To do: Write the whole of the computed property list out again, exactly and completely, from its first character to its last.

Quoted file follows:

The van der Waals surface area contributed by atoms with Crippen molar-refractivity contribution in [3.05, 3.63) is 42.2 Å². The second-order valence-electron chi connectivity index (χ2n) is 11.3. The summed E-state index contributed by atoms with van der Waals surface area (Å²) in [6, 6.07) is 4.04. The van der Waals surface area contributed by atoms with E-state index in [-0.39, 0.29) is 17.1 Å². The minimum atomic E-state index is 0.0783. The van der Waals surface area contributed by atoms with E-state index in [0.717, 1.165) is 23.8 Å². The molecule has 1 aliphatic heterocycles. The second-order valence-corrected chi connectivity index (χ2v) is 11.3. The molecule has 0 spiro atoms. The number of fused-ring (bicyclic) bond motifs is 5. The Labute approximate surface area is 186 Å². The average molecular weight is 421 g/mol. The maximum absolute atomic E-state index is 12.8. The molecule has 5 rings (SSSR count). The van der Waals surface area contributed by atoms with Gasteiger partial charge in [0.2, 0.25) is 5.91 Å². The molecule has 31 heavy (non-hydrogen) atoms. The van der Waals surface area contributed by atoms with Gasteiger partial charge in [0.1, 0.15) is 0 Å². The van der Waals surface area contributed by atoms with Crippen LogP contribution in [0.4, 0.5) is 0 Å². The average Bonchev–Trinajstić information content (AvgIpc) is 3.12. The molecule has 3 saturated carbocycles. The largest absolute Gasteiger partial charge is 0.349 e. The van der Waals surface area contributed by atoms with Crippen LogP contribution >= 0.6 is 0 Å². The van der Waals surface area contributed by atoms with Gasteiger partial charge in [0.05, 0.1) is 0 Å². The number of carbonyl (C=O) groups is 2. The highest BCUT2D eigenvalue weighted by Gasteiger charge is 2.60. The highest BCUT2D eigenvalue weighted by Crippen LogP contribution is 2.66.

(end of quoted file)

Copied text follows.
The van der Waals surface area contributed by atoms with Crippen molar-refractivity contribution in [3.05, 3.63) is 42.2 Å². The second-order valence-electron chi connectivity index (χ2n) is 11.3. The summed E-state index contributed by atoms with van der Waals surface area (Å²) in [6, 6.07) is 4.04. The van der Waals surface area contributed by atoms with E-state index in [-0.39, 0.29) is 17.1 Å². The minimum atomic E-state index is 0.0783. The van der Waals surface area contributed by atoms with E-state index in [0.717, 1.165) is 23.8 Å². The molecule has 1 aliphatic heterocycles. The second-order valence-corrected chi connectivity index (χ2v) is 11.3. The molecule has 0 spiro atoms. The number of fused-ring (bicyclic) bond motifs is 5. The Labute approximate surface area is 186 Å². The average molecular weight is 421 g/mol. The maximum absolute atomic E-state index is 12.8. The molecule has 5 rings (SSSR count). The van der Waals surface area contributed by atoms with Gasteiger partial charge in [0.2, 0.25) is 5.91 Å². The molecule has 31 heavy (non-hydrogen) atoms. The van der Waals surface area contributed by atoms with Gasteiger partial charge in [0.1, 0.15) is 0 Å². The van der Waals surface area contributed by atoms with Crippen LogP contribution in [0.4, 0.5) is 0 Å². The average Bonchev–Trinajstić information content (AvgIpc) is 3.12. The molecule has 3 saturated carbocycles. The largest absolute Gasteiger partial charge is 0.349 e. The van der Waals surface area contributed by atoms with Crippen LogP contribution >= 0.6 is 0 Å². The van der Waals surface area contributed by atoms with Gasteiger partial charge in [0.05, 0.1) is 0 Å². The number of carbonyl (C=O) groups is 2. The highest BCUT2D eigenvalue weighted by Gasteiger charge is 2.60. The highest BCUT2D eigenvalue weighted by Crippen LogP contribution is 2.66.